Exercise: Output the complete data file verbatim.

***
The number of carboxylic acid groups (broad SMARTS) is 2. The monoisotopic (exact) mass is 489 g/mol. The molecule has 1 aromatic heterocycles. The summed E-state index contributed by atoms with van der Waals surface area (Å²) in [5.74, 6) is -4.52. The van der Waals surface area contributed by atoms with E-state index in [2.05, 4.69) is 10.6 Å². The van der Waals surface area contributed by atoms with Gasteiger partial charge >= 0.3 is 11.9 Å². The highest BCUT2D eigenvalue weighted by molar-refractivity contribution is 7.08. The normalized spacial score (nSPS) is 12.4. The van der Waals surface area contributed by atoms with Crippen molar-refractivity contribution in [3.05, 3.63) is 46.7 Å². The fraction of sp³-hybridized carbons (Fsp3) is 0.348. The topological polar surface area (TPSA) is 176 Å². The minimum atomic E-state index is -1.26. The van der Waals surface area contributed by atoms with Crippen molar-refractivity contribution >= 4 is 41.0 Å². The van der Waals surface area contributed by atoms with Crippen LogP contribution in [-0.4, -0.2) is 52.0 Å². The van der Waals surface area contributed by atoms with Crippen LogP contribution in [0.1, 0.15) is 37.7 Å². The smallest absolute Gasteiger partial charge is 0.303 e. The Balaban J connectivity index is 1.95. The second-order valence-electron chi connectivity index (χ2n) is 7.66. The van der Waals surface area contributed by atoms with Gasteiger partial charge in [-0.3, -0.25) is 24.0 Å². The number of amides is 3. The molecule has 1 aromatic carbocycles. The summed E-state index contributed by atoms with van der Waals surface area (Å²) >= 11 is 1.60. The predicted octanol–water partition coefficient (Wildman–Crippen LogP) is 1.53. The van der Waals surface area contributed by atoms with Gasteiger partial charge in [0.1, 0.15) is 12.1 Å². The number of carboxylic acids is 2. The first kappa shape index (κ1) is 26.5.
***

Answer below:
The number of carboxylic acid groups (broad SMARTS) is 2. The monoisotopic (exact) mass is 489 g/mol. The molecule has 1 aromatic heterocycles. The summed E-state index contributed by atoms with van der Waals surface area (Å²) in [5.74, 6) is -4.52. The van der Waals surface area contributed by atoms with E-state index in [2.05, 4.69) is 10.6 Å². The van der Waals surface area contributed by atoms with Gasteiger partial charge >= 0.3 is 11.9 Å². The highest BCUT2D eigenvalue weighted by molar-refractivity contribution is 7.08. The normalized spacial score (nSPS) is 12.4. The van der Waals surface area contributed by atoms with Crippen molar-refractivity contribution in [3.05, 3.63) is 46.7 Å². The fraction of sp³-hybridized carbons (Fsp3) is 0.348. The topological polar surface area (TPSA) is 176 Å². The minimum atomic E-state index is -1.26. The van der Waals surface area contributed by atoms with Crippen molar-refractivity contribution >= 4 is 41.0 Å². The van der Waals surface area contributed by atoms with Crippen LogP contribution in [-0.4, -0.2) is 52.0 Å². The van der Waals surface area contributed by atoms with Crippen LogP contribution in [0.1, 0.15) is 37.7 Å². The smallest absolute Gasteiger partial charge is 0.303 e. The Balaban J connectivity index is 1.95. The second-order valence-electron chi connectivity index (χ2n) is 7.66. The van der Waals surface area contributed by atoms with Gasteiger partial charge in [-0.3, -0.25) is 24.0 Å². The number of amides is 3. The molecule has 1 aromatic carbocycles. The summed E-state index contributed by atoms with van der Waals surface area (Å²) >= 11 is 1.60. The predicted octanol–water partition coefficient (Wildman–Crippen LogP) is 1.53. The van der Waals surface area contributed by atoms with Gasteiger partial charge in [0.1, 0.15) is 12.1 Å². The number of carboxylic acids is 2. The first kappa shape index (κ1) is 26.5.